Indian and Australian air crews highlighted their navies’ interoperability during AUSINDEX in the Bay of Bengal on April 7.
An MRH-90 from HMAS Canberra and an MH-60R from HMAS Parramatta landed on the frigate Indian Naval Ship (INS) Sahyadri and the corvette INS Kiltan, while a Sea King from INS Sahyadri and a Chetak from INS Kiltan cross-decked to the Australian ships.
Parramatta’s Flight Commander Lieutenant Commander Damian Liberale said the procedure for landing helicopters on a foreign warship was heavily regulated.
“Before we flew, we physically visited each of the ships while alongside at Visakhapatnam,” Lieutenant Commander Damian Liberale said.
“We looked at the markings on the flight deck and took the chance to have face-to-face conversations with the Indian crews.
“Only then were we authorised to land on their ships.”
Parramatta’s pilots Lieutenant Jarrod Huisman and Lieutenant Mitchell Sanders flew their ship’s Seahawk ‘Warlock’ to Sahyadri and Kiltan.
“Landing is the tricky part, so we both had a turn on each ship,” Lieutenant Huisman said.
“All Australian ships use the same visual markings on their flight decks, but the Indian ships are different … there’s no circle, and the line-up lines are for different aircraft.”
“The Sea King was the biggest helicopter any of the current crew has seen land on Parramatta.”
The pair performed “yoyo” landings and take-offs on each flight deck before returning to Parramatta, where they were guided down by flight deck marshaller Leading Seaman Aircraft Technician Avionics Aaron Lever.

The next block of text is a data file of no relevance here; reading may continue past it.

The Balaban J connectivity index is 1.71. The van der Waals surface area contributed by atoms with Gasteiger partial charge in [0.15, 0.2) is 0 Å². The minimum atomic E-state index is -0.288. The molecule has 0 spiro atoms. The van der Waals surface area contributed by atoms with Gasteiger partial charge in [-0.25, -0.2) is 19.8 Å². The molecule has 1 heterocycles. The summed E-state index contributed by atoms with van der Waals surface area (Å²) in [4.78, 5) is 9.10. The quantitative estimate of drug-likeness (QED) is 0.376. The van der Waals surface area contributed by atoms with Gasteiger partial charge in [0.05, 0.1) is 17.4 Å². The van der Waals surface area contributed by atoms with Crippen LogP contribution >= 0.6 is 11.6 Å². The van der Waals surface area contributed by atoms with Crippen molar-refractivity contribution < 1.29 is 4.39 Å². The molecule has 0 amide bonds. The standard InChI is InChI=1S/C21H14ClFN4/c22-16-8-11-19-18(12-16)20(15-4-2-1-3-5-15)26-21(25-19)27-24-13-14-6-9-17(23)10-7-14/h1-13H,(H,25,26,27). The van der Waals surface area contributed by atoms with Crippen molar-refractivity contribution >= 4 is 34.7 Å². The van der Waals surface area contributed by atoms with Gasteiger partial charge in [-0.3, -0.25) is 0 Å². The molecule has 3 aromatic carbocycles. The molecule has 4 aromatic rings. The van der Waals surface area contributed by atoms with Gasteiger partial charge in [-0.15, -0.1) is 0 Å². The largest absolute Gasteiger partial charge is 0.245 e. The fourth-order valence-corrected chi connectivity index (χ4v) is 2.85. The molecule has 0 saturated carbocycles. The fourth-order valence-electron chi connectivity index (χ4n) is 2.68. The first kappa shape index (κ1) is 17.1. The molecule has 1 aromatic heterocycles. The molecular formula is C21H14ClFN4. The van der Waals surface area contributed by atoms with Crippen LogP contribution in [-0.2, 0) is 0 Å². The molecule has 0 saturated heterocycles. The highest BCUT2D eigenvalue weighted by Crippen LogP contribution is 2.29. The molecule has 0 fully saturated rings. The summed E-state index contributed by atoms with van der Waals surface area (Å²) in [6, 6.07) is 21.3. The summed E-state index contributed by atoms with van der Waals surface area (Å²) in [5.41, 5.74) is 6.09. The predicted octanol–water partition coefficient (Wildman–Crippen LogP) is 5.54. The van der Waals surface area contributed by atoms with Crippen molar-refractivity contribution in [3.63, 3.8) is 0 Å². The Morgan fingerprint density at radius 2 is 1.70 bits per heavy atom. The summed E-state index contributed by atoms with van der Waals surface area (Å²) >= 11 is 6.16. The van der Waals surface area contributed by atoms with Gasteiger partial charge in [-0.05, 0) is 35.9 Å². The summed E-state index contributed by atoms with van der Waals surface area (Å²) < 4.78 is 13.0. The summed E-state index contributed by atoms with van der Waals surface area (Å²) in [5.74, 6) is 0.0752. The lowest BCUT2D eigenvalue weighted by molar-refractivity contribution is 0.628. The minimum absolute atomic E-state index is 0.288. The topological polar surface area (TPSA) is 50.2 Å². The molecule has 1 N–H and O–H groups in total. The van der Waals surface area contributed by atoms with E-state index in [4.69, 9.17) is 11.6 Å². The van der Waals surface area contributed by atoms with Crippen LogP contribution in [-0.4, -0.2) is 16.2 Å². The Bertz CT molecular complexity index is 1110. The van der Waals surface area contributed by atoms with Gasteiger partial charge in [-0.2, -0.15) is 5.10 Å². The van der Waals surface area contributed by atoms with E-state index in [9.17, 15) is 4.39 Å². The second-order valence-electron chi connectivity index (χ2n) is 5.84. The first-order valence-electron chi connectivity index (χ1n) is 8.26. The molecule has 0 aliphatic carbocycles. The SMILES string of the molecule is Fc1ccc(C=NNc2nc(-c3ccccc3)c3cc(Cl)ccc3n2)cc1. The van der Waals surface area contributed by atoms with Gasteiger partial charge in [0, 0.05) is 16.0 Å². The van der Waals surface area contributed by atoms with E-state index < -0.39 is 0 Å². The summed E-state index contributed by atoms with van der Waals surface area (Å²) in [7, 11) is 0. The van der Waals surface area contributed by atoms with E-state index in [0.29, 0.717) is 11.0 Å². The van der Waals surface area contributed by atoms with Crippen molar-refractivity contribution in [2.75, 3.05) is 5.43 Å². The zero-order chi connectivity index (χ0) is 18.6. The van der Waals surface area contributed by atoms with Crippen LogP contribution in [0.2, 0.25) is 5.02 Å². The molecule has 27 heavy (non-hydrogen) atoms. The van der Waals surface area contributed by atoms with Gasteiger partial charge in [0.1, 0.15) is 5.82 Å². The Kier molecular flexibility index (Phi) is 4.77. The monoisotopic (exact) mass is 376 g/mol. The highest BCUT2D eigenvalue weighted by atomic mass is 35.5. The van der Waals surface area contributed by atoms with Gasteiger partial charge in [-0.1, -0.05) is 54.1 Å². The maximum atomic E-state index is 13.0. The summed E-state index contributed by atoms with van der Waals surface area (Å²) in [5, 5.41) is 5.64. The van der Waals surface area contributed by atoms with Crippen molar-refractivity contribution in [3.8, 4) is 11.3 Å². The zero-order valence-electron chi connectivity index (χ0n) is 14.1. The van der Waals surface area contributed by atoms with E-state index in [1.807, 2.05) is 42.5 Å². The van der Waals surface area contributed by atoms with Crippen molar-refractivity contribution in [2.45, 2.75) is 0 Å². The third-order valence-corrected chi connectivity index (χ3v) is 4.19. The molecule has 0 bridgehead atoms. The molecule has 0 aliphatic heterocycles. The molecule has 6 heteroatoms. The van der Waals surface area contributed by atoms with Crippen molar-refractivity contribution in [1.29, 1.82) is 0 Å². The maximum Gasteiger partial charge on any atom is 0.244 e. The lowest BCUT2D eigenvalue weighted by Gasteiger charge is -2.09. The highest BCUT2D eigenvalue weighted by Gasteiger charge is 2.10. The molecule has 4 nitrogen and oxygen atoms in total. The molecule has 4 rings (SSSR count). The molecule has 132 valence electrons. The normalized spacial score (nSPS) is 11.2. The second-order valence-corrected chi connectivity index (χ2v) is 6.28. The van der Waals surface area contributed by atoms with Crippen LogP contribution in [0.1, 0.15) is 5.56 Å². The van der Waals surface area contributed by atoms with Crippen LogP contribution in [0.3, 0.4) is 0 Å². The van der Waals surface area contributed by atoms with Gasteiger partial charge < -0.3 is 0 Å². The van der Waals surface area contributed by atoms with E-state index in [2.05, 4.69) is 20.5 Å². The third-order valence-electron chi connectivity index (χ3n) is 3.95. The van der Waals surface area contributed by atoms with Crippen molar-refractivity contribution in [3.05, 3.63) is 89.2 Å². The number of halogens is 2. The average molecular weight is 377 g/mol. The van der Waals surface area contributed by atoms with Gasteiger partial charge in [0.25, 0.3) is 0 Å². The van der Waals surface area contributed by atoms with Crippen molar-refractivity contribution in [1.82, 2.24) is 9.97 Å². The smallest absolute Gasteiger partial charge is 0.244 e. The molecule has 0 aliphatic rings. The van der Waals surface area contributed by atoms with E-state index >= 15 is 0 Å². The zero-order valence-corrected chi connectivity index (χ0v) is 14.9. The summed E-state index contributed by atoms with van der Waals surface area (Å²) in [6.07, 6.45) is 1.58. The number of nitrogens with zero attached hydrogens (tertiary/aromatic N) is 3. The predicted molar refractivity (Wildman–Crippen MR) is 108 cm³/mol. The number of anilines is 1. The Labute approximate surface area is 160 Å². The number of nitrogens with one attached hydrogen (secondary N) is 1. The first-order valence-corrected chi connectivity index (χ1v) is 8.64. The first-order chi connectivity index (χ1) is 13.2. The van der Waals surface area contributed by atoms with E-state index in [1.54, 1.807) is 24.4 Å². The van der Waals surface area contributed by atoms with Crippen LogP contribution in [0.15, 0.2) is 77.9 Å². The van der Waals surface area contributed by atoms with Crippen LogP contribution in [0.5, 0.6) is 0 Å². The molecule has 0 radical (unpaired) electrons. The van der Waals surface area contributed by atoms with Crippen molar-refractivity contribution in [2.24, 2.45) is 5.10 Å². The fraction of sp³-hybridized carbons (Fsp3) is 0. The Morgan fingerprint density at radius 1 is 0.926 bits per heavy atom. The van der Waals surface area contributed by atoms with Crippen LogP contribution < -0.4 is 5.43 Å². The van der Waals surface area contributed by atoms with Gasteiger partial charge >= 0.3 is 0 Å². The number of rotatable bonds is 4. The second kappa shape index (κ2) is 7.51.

“My job is to make sure it’s safe for the pilot to land and to liaise with the landing safety officer,” Leading Seaman Lever said.
“The Sea King was the biggest helicopter any of the current crew has seen land on Parramatta; it was a sight to see as it used up all of the flight deck’s operating area.
“The Chetak was really entertaining: the three crewies were squashed together on a bench seat like they were driving a Kombi van.
“They all gave me a wave as they flew away.”
Lieutenant Commander Liberale said both nations’ landing procedures were a variation of those used by NATO.
“We are now confident of operating to Indian flight decks,” he said.
“There are more similarities than differences between our two nations.”
AUSINDEX is a biennial bilateral naval exercise between the Indian Navy and the Royal Australian Navy.
The task group took part in the exercise during deployment on Indo-Pacific Endeavour 2019, which aims to deepen engagement and partnerships with regional security forces.